Climate change is causing a shift in the color of the oceans, an early indicator of important changes to marine ecosystems, according to a study done by MIT.
The change in temperature is having an effect on phytoplankton, microscopic organisms that live in the water and that absorb and reflect light wavelengths.
A model developed by the study’s researchers shows that by 2100, climate change will cause more than 50 percent of the oceans to change color. In effect, blue parts of the ocean will become a deeper blue and green parts a deeper green. Even though the human eye may not be able to see the color adjustments, satellites will be able to to detect them.
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“The model includes equations for what is happening in the atmosphere, how the atmosphere is moving around and being heated,” Stephanie Dutkiewicz, a principal research scientist at MIT’s Department of Earth, Atmospheric, and Planetary Sciences, said. “It includes equations for how the ocean is moving, taking up heat and mixing up nutrients.”
The researchers take what they know about the real world to create a virtual world using those rules.
“We can also simulate the future, assuming things like how the CO2 content of the atmosphere is going to change and how humans will impact CO2 emissions,” she said.
The color of the ocean is dependent on how sunlight interacts with what is in the water. When there is no phytoplankton present, the ocean appears as deep blue from outer space. However, when there is a lot of phytoplankton, the ocean looks green because the chlorophyll in the phytoplankton absorbs the blue portions of sunlight in order produce more carbon for photosynthesis.
The subtropics, the vast regions just north and south of the equator, and much of the North Atlantic are projected to get bluer. Small regions in the Southern Ocean and parts of the Arctic are expected to get greener.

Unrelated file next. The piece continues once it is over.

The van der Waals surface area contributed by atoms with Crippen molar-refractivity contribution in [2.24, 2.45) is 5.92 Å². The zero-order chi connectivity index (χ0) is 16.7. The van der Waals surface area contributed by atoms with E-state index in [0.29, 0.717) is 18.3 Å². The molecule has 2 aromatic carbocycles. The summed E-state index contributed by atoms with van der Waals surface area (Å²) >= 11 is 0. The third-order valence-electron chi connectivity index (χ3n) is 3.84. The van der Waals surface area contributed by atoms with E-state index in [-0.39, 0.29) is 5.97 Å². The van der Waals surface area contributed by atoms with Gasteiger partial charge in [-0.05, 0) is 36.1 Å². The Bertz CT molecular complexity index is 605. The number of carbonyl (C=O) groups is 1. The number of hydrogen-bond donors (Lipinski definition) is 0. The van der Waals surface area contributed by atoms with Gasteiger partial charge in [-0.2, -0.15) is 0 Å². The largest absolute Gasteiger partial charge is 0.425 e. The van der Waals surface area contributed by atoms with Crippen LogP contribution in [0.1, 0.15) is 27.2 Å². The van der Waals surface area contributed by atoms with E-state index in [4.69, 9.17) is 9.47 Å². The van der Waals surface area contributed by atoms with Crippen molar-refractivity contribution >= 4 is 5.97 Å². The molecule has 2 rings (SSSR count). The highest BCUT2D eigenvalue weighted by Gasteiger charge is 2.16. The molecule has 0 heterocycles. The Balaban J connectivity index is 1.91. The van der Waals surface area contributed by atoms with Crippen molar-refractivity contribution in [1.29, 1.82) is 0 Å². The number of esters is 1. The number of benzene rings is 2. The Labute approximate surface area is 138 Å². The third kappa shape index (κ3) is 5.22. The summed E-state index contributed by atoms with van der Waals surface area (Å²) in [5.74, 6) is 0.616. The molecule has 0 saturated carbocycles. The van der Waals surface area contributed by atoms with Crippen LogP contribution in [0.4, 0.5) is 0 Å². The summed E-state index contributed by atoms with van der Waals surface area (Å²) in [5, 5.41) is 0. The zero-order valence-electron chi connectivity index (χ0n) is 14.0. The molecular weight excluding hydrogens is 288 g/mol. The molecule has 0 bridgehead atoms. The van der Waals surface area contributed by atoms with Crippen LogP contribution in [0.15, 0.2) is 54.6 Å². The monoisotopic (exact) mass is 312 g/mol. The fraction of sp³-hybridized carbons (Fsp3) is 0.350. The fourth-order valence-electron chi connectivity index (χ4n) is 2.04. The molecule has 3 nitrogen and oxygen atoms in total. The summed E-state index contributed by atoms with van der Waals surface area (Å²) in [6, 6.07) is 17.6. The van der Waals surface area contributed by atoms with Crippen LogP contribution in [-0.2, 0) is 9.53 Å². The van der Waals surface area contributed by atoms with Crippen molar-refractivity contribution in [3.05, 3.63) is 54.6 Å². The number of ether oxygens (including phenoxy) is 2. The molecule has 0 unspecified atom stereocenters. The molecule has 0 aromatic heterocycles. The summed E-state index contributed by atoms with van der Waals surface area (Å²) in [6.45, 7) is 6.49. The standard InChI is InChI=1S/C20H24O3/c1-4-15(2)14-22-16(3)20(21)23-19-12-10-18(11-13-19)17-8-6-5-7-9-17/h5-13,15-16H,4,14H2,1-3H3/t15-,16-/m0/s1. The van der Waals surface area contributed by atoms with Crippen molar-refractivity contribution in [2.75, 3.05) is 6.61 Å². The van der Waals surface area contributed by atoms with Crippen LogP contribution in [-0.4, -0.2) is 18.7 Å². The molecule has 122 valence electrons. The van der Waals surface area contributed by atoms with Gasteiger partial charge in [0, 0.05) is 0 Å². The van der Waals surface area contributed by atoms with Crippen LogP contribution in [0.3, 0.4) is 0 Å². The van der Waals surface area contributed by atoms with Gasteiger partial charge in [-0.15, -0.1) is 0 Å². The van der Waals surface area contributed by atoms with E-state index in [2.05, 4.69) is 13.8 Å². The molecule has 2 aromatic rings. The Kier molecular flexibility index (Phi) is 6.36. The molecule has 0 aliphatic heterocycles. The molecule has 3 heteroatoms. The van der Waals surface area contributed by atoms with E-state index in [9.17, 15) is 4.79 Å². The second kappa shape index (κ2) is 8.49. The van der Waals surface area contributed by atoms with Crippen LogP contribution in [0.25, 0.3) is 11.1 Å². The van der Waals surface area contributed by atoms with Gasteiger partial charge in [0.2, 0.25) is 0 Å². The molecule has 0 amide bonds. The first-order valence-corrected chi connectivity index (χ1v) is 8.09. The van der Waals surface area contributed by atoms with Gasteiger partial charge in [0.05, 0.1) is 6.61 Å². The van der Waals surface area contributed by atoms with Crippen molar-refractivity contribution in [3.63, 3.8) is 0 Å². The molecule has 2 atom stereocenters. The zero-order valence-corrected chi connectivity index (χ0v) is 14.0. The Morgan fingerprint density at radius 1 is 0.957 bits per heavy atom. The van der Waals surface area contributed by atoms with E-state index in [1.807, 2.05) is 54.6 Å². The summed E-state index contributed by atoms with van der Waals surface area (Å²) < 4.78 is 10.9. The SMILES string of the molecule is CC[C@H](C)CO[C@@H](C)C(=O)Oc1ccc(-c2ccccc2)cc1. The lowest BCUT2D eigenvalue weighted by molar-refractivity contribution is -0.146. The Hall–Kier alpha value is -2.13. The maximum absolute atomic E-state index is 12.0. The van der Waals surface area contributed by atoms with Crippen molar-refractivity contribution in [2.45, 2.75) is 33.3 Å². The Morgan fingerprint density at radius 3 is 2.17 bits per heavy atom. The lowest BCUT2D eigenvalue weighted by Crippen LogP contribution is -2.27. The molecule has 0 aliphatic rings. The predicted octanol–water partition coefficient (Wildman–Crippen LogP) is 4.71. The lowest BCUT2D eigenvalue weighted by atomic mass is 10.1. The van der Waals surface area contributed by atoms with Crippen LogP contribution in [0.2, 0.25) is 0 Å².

Phytoplankton live at the sunlit layer of the ocean, but to survive, they need nutrients from the bottom of the ocean. Natural causes, like an El Niño or La Niña, cause a fluctuation in the amount of nutrients that phytoplankton get and in turn, the color of the ocean to change.
Dutkiewicz’s previous studies show that changes in carbon emissions have a big impact on the phytoplankton. As the climate changes, not only does the color of the ocean change, but the food web that phytoplankton supports is affected.
So why does this matter?
“The oceans modulate our climate in a very big way,” Amala Mahadevan, a physical oceanographer at Woods Hole Oceanographic Institution, said. “The oceans, thanks to phytoplankton which functions like a plant, take up about two thirds of the CO2 we put into the atmosphere because of the fossil fuels we are burning. The oceans are offsetting the effect of climate change for us. If they had not done that, our temperatures would be much higher.”
If phytoplankton change, the ocean would no longer absorb CO2 at the same rate.
“All other organism depend on phytoplankton, they are the base of the food chain in the ocean, Mahadevan said. “If you change the phytoplankton, you change everything, including the fish that you eat.”
Dutkiewicz stressed the need for satellites to be maintained by programs like NASA in order to continue to monitor the change of the color of the ocean.
“Just because you can’t see it, climate change is real and if we were to reduce the amount of greenhouse gasses we were admitting into the environment, it would reduce the impact of change that the model suggests,” Dutkiewicz said.